The Real Reason Golfers Don’t Get Better

Let’s start with two questions:

Q1: How effectively do you think when you practice?

Q2: Have you ever considered that changing the way you think during practice could accelerate your learning?

Now and again I come across an idea that I feel is inherently important to golfers getting better. However, I worry these ideas will bore you, seem irrelevant, or the idea just won’t fly. 

So why have I still spent 4 hours writing this article for you?

I really do feel that how you think during practice is a critical chunk of why many golfers don’t get better, and why others excel.

So if you’re interested give me 5-10 minutes of your time and read on – this isn’t a quick fix, but it is actionable.

Great questioning and thinking are skills that all elite players learn, they may not be aware of the processes swirling around their minds as they hit golf balls. But, all elite players go through the same cycle before, during and after every golf shot they hit in practice.

Quick note: When I write ‘practice’ I don’t just mean hitting golf balls on the golf range. Great practice should take place on the golf range, the pitching / putting greens and on the golf course. All of your golfing time outside competition constitutes practice.

This cycle of thinking really does underpin learning. Improving how you think during your practice sessions is a simple strategy you can utilise to increase your rate of development.

Expert thinking – The background

The way you think before, during and after performing a task (hitting a golf shot) is integral to your rate of learning. It will also determine at what point you hit a ceiling in your golfing performance, and stop learning. 

There are three key steps within the thinking cycle:

  1. Performance phase – just before and during the golf shot.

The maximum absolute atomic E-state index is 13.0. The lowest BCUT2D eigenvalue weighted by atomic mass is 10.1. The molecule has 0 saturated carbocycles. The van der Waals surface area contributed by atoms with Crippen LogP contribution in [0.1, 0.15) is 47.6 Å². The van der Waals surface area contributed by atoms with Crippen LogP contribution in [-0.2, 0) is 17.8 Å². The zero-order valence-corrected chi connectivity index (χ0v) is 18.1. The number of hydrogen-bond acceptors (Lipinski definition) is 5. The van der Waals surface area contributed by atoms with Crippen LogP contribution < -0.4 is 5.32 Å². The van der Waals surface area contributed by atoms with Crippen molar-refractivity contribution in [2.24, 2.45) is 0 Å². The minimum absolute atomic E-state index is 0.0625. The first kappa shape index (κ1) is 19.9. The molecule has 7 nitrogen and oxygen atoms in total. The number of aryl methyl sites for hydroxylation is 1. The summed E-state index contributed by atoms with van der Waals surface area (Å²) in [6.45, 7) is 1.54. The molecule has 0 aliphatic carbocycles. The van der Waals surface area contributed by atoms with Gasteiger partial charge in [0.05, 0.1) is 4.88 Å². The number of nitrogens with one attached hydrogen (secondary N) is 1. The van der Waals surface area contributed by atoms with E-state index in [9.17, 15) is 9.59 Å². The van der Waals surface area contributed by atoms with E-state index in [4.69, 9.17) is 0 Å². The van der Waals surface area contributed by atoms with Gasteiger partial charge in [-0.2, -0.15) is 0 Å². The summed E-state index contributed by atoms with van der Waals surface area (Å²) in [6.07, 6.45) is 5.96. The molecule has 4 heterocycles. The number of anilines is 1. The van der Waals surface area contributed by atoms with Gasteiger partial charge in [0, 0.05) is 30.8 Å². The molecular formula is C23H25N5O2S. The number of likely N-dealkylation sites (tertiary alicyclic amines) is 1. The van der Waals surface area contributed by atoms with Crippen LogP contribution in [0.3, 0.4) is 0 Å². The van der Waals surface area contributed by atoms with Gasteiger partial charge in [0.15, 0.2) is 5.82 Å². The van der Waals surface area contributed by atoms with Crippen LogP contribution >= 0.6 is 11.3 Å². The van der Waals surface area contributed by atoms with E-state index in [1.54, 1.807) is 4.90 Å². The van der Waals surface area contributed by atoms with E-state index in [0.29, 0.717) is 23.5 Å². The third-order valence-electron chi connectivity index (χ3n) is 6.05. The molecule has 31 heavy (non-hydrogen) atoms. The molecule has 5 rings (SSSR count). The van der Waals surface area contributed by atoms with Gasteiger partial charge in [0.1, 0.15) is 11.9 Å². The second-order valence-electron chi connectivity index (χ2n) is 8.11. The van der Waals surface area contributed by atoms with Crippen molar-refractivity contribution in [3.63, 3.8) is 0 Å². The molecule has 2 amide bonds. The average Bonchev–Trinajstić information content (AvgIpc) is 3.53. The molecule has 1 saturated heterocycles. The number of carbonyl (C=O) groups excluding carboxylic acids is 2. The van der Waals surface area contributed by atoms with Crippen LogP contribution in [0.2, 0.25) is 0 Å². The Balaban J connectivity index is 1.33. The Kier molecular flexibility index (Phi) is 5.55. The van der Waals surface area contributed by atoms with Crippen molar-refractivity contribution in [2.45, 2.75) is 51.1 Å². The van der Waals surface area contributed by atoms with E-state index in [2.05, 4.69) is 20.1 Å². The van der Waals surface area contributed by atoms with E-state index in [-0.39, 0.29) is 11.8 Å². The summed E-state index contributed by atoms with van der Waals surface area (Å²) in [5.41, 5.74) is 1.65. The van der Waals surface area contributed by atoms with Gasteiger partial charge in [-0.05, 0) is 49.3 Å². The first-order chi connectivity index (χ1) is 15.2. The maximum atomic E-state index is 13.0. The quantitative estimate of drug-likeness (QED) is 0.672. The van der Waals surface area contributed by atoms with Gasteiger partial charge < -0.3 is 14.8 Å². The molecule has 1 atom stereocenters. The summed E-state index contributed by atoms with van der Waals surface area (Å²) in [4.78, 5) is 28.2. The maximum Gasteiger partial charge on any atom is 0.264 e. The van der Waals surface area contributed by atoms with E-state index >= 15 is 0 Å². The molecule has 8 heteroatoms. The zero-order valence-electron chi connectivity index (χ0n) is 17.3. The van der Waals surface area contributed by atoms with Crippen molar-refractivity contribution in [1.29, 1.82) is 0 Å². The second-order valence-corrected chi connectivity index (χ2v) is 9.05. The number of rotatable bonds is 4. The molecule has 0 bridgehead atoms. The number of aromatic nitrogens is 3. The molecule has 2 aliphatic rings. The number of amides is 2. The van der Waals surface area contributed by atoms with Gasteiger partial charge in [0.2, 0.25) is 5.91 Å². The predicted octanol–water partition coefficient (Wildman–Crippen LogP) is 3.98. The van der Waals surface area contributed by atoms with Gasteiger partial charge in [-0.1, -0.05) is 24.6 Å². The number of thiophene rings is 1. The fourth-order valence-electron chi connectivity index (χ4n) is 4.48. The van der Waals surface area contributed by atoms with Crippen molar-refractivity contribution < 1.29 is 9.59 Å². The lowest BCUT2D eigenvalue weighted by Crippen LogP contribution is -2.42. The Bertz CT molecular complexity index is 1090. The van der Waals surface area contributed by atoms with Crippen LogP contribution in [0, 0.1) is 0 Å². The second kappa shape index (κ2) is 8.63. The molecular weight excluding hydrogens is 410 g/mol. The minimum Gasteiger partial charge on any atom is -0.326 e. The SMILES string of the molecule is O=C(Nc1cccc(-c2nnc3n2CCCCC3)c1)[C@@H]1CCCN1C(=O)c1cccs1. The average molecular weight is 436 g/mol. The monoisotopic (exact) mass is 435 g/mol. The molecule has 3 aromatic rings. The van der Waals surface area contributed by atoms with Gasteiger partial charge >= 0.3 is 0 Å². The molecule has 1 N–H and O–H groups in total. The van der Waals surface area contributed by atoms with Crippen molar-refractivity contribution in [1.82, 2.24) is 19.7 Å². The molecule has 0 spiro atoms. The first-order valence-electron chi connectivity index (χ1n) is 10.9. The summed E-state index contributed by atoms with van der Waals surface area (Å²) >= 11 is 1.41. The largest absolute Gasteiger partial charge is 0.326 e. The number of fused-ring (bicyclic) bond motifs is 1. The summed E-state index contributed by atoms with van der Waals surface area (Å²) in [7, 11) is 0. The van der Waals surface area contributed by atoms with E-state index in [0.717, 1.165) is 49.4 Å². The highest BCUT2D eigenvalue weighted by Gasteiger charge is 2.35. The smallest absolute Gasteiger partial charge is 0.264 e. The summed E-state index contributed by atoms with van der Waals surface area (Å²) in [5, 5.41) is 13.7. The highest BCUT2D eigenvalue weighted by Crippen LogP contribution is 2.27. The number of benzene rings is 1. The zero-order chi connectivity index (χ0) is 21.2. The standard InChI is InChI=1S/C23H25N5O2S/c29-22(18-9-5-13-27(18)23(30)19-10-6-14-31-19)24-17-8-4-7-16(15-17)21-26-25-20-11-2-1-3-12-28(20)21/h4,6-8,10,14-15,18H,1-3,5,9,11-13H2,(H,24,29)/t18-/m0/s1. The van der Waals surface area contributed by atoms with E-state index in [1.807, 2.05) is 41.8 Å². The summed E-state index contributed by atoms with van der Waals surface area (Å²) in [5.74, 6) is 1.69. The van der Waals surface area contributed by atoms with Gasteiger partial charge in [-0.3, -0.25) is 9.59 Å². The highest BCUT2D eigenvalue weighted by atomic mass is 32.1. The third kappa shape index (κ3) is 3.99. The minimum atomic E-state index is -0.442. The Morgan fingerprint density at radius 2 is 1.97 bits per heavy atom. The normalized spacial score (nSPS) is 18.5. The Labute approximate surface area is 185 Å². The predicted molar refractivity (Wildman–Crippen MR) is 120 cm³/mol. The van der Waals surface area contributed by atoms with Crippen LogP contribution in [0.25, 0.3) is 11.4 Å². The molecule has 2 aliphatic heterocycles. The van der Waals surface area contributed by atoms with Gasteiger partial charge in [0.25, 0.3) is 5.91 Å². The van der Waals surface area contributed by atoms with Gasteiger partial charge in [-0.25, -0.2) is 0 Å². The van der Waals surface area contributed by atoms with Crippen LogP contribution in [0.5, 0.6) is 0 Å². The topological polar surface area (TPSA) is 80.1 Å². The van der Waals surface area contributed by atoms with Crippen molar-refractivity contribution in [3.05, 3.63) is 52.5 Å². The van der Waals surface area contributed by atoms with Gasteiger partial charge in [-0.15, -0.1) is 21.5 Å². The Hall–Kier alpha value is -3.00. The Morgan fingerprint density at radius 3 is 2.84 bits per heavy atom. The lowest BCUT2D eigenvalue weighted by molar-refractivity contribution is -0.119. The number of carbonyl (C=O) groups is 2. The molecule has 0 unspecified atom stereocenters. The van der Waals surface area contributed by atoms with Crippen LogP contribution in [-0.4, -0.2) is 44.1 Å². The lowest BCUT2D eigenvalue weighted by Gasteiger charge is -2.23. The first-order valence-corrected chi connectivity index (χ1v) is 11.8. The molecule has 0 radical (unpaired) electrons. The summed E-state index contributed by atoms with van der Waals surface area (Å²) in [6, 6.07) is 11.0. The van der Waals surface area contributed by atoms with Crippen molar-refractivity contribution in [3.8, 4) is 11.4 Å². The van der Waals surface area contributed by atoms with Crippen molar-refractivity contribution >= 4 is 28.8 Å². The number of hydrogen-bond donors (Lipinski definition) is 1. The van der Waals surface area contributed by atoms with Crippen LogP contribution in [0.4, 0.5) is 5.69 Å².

2. Self-reflection phase – after hitting a golf shot.
  3. Forethought / planning phase – planning for the next golf shot.

Excelling at these three steps has been linked to increase self-efficacy, motivation and level of expertise attained in many areas of sport, science and business.

The fancy term for this cycle of thinking is ‘the self-regulation cycle’. And many years ago I presented some research around this topic at a conference.

Below is a picture of this process:

the process golfers go through every time they hit a golf ball. performance, self-reflection and planning. Then the cycle continues.

Let us take a look at what this may look like in practice.

Poor golfer’s thinking

Imagine our golfer has a slice and has headed to the golf range to straighten out their driving.

Below is an example of how they may think and perform when hitting each shot in practice. Each stage links to our model above.

Performance phase – hitting a golf shot

  • Vague target.
  • Unclear swing thought.
  • Hasn’t set up stable learning conditions: no alignment aid.
  • No practice swing (rehearsal) or visualisation.
  • Little awareness during golf swing of body motions.
  • Limited evaluation of where the shot finished relative to their target.

Self-reflection phase – post shot thinking

  • Little thought about to what degree their shot outcome was ideal.
  • Limited / no understanding of what caused a good / poor shot.
  • Emotional reaction to poor shots, which leads to them skipping the planning phase and grabbing another ball.

Planning phase – what to do with the next shot

  • No clear goal set for their next shot.
  • No clear strategy for how to improve on their last attempt.
  • Limited reasoning for what they are about to attempt in their golf swing – a hap-hazard approach.
  • Vague understanding of what swing feeling they are going to use to hit a straighter shot.